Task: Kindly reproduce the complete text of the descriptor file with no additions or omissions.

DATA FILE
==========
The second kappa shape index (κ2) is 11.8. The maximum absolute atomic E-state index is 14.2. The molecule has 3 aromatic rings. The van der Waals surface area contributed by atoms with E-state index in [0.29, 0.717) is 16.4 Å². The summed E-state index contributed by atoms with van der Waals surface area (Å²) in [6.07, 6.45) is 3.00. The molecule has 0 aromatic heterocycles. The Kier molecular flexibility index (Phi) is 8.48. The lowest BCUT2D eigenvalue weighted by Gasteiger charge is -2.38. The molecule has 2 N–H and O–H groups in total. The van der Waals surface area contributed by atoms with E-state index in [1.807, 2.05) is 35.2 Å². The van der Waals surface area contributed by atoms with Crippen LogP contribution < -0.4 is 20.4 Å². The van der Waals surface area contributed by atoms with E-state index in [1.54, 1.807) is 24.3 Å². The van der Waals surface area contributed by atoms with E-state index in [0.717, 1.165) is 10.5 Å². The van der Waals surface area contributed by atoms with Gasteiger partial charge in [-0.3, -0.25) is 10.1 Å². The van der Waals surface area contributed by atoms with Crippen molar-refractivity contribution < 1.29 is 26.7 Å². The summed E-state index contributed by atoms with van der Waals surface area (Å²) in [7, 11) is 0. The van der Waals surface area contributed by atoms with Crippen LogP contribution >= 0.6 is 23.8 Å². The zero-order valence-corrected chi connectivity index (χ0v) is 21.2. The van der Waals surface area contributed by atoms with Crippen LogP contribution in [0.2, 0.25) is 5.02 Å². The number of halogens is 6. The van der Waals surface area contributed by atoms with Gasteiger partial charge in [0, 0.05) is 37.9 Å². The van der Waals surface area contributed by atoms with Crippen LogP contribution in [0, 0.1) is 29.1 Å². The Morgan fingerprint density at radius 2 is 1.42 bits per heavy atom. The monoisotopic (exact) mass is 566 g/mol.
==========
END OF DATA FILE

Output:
The second kappa shape index (κ2) is 11.8. The maximum absolute atomic E-state index is 14.2. The molecule has 3 aromatic rings. The van der Waals surface area contributed by atoms with E-state index in [0.29, 0.717) is 16.4 Å². The summed E-state index contributed by atoms with van der Waals surface area (Å²) in [6.07, 6.45) is 3.00. The molecule has 0 aromatic heterocycles. The Kier molecular flexibility index (Phi) is 8.48. The lowest BCUT2D eigenvalue weighted by Gasteiger charge is -2.38. The molecule has 2 N–H and O–H groups in total. The van der Waals surface area contributed by atoms with E-state index in [1.807, 2.05) is 35.2 Å². The van der Waals surface area contributed by atoms with Crippen LogP contribution < -0.4 is 20.4 Å². The van der Waals surface area contributed by atoms with E-state index in [1.54, 1.807) is 24.3 Å². The van der Waals surface area contributed by atoms with E-state index in [0.717, 1.165) is 10.5 Å². The van der Waals surface area contributed by atoms with Gasteiger partial charge in [-0.3, -0.25) is 10.1 Å². The van der Waals surface area contributed by atoms with Crippen molar-refractivity contribution < 1.29 is 26.7 Å². The summed E-state index contributed by atoms with van der Waals surface area (Å²) in [7, 11) is 0. The van der Waals surface area contributed by atoms with Crippen LogP contribution >= 0.6 is 23.8 Å². The zero-order valence-corrected chi connectivity index (χ0v) is 21.2. The van der Waals surface area contributed by atoms with Crippen LogP contribution in [0.2, 0.25) is 5.02 Å². The number of halogens is 6. The van der Waals surface area contributed by atoms with Gasteiger partial charge in [0, 0.05) is 37.9 Å². The van der Waals surface area contributed by atoms with Crippen LogP contribution in [0, 0.1) is 29.1 Å². The Morgan fingerprint density at radius 2 is 1.42 bits per heavy atom. The monoisotopic (exact) mass is 566 g/mol.